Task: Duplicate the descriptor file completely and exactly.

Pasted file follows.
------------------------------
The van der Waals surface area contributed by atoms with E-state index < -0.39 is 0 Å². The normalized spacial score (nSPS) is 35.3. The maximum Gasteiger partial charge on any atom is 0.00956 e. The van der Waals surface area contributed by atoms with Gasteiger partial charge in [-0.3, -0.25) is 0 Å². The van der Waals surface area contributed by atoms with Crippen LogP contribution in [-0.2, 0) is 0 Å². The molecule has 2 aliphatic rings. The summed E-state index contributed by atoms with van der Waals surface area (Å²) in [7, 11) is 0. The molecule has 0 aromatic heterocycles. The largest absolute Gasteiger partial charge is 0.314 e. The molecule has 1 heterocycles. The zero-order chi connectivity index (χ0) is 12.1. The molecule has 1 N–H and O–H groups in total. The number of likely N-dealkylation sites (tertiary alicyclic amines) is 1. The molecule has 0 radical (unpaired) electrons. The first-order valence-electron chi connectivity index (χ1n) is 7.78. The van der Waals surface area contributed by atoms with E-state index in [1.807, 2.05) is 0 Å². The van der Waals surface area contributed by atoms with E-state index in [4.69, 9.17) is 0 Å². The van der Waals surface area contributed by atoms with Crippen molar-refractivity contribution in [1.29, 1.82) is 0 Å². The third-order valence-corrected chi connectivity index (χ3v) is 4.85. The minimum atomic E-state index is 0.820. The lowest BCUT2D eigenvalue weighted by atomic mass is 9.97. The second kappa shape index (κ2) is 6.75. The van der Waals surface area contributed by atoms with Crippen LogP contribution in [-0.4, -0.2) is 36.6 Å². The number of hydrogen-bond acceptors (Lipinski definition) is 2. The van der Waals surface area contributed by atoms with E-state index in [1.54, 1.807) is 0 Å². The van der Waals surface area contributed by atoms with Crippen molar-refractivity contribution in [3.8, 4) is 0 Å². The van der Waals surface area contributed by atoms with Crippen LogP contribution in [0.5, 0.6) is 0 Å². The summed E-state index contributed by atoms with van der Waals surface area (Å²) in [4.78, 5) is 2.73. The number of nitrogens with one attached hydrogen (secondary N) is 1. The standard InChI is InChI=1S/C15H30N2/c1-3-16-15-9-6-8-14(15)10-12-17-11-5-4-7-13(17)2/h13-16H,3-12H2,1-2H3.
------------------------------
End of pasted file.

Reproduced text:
The van der Waals surface area contributed by atoms with E-state index < -0.39 is 0 Å². The normalized spacial score (nSPS) is 35.3. The maximum Gasteiger partial charge on any atom is 0.00956 e. The van der Waals surface area contributed by atoms with Gasteiger partial charge in [-0.3, -0.25) is 0 Å². The van der Waals surface area contributed by atoms with Crippen LogP contribution in [-0.2, 0) is 0 Å². The molecule has 2 aliphatic rings. The summed E-state index contributed by atoms with van der Waals surface area (Å²) in [7, 11) is 0. The molecule has 0 aromatic heterocycles. The largest absolute Gasteiger partial charge is 0.314 e. The molecule has 1 heterocycles. The zero-order chi connectivity index (χ0) is 12.1. The molecule has 1 N–H and O–H groups in total. The number of likely N-dealkylation sites (tertiary alicyclic amines) is 1. The molecule has 0 radical (unpaired) electrons. The first-order valence-electron chi connectivity index (χ1n) is 7.78. The van der Waals surface area contributed by atoms with E-state index in [1.807, 2.05) is 0 Å². The van der Waals surface area contributed by atoms with E-state index in [4.69, 9.17) is 0 Å². The van der Waals surface area contributed by atoms with Crippen molar-refractivity contribution in [1.29, 1.82) is 0 Å². The third-order valence-corrected chi connectivity index (χ3v) is 4.85. The minimum atomic E-state index is 0.820. The lowest BCUT2D eigenvalue weighted by atomic mass is 9.97. The second kappa shape index (κ2) is 6.75. The van der Waals surface area contributed by atoms with Crippen LogP contribution in [-0.4, -0.2) is 36.6 Å². The number of hydrogen-bond acceptors (Lipinski definition) is 2. The van der Waals surface area contributed by atoms with E-state index in [1.54, 1.807) is 0 Å². The van der Waals surface area contributed by atoms with Crippen molar-refractivity contribution in [3.8, 4) is 0 Å². The van der Waals surface area contributed by atoms with Crippen LogP contribution in [0.5, 0.6) is 0 Å². The summed E-state index contributed by atoms with van der Waals surface area (Å²) in [4.78, 5) is 2.73. The number of nitrogens with one attached hydrogen (secondary N) is 1. The standard InChI is InChI=1S/C15H30N2/c1-3-16-15-9-6-8-14(15)10-12-17-11-5-4-7-13(17)2/h13-16H,3-12H2,1-2H3.